• Ask the students what a note means, randomly picking among the three notes at hand.
  • Ask the students what the [two-yellow] note (or another previously unused note) means.
  • Some students might guess the word correctly; others might give the wrong answer, based on the color of the note. In the above example, they might answer “three” because the only yellow note they have seen so far had the word “three” on it.
  • If students do give this particular wrong answer, use this opportunity to discuss why they gave that answer.
  • This part illustrates the concept of features; what types of information are encoded and fed into the machine learning model (shape of words vs color of paper).

4. Read out loud; narrow AI

  • Show the students a note, and ask them to read the word written on it.
  • They can’t, because no one can read Korean in this classroom; likewise, machine learning models are designed to only do very specific things. In this sense, they are an example of narrow AI - as opposed to Artificial General Intelligence, which is more or less speculative at this point and out of scope of this course.

Reflections and notes

  • Man’s version of this exercise also had a component where the instructor asks participants to form an ASL alphabet without her showing it, which illustrates the concept of generation. However, this was more difficult in my iteration; I was using words as opposed to alphabets, and unlike the sign language version where participants could follow along with their own hands, my students were not provided tools or instructions to practice writing the words they were shown.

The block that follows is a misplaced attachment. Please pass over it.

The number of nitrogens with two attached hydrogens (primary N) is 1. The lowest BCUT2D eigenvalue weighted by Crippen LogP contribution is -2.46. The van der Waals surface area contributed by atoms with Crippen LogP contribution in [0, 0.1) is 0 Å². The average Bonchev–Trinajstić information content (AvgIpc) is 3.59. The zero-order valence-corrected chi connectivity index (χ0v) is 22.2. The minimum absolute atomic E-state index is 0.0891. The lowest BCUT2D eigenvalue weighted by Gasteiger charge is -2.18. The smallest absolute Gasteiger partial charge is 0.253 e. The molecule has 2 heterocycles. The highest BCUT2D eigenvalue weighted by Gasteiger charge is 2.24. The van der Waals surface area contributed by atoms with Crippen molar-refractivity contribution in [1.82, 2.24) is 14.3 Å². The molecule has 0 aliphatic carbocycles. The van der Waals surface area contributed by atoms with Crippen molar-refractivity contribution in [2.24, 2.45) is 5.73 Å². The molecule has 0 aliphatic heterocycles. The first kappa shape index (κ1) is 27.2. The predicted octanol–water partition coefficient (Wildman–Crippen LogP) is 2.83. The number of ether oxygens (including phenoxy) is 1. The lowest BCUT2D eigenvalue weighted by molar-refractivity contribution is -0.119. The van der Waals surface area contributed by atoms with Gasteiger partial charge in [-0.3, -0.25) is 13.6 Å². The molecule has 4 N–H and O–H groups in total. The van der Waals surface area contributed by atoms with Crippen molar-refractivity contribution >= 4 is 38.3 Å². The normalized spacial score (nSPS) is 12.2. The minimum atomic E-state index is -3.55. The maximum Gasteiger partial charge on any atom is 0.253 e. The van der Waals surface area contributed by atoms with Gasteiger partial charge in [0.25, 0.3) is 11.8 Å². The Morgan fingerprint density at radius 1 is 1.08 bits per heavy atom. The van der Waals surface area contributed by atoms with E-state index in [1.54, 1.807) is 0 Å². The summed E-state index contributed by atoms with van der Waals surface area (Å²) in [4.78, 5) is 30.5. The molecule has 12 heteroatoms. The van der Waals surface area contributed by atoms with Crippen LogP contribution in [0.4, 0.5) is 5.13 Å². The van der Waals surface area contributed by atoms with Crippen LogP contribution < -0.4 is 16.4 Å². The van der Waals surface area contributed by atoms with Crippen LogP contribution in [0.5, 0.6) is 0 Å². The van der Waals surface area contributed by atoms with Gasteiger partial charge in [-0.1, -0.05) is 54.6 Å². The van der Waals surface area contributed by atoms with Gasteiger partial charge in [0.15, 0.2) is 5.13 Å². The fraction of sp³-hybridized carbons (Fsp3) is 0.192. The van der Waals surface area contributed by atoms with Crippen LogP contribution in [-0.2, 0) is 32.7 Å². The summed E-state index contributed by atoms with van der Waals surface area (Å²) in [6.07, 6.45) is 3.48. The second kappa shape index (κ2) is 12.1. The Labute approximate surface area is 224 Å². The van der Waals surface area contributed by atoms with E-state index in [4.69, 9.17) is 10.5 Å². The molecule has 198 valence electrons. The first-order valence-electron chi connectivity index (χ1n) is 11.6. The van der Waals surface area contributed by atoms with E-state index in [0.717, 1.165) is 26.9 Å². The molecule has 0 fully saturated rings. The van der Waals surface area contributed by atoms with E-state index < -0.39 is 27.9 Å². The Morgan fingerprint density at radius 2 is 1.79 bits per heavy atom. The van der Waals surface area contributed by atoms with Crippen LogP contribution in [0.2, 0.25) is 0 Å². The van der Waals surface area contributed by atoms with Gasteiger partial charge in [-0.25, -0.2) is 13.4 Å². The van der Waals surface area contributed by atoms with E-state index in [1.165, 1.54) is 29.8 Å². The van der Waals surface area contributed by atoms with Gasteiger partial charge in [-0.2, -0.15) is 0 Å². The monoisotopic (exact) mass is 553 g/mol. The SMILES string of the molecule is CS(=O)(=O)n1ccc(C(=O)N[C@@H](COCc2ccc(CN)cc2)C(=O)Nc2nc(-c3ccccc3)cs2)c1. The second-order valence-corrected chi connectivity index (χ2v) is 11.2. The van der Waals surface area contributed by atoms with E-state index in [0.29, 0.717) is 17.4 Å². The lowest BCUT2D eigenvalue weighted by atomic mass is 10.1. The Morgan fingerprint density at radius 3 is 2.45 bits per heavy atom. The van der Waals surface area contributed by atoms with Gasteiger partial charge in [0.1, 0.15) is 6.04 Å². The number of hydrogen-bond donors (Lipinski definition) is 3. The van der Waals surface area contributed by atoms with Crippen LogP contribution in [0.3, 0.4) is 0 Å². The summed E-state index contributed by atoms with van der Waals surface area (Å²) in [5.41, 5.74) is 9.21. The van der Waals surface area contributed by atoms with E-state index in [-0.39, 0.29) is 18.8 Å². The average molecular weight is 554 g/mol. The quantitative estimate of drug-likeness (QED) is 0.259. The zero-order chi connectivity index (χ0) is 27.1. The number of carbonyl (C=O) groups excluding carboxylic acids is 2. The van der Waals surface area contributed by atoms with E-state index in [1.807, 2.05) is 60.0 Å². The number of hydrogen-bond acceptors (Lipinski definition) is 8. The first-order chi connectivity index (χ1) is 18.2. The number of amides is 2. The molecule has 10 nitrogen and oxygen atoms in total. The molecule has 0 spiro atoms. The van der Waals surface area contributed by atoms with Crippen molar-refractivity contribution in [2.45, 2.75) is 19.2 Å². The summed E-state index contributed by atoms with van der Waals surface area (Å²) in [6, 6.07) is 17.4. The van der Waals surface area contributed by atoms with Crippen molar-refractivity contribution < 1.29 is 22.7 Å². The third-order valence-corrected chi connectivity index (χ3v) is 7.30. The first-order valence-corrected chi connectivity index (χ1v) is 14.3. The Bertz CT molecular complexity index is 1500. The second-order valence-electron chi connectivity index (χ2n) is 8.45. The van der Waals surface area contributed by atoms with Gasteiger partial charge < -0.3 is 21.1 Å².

• If some students are sitting far from the instructor, to the point that they cannot see the sticky notes very well, one might use the opportunity to talk about the granularity of data and/or feature dimensions. But it could also be too much to explain, especially in this very much introductory setting.
  • This exercise can be a lead-in to a computer-based demo such as Teachable Machine, which was also the case in Man’s session.
  • There were a couple moments when the room felt like slowing down. What are some steps that could be removed or streamlined, without hurting the content delivery? Or is it more a matter of practice from my part?
  • How could this exercise be accessible for blind, color-blind and/or deaf people?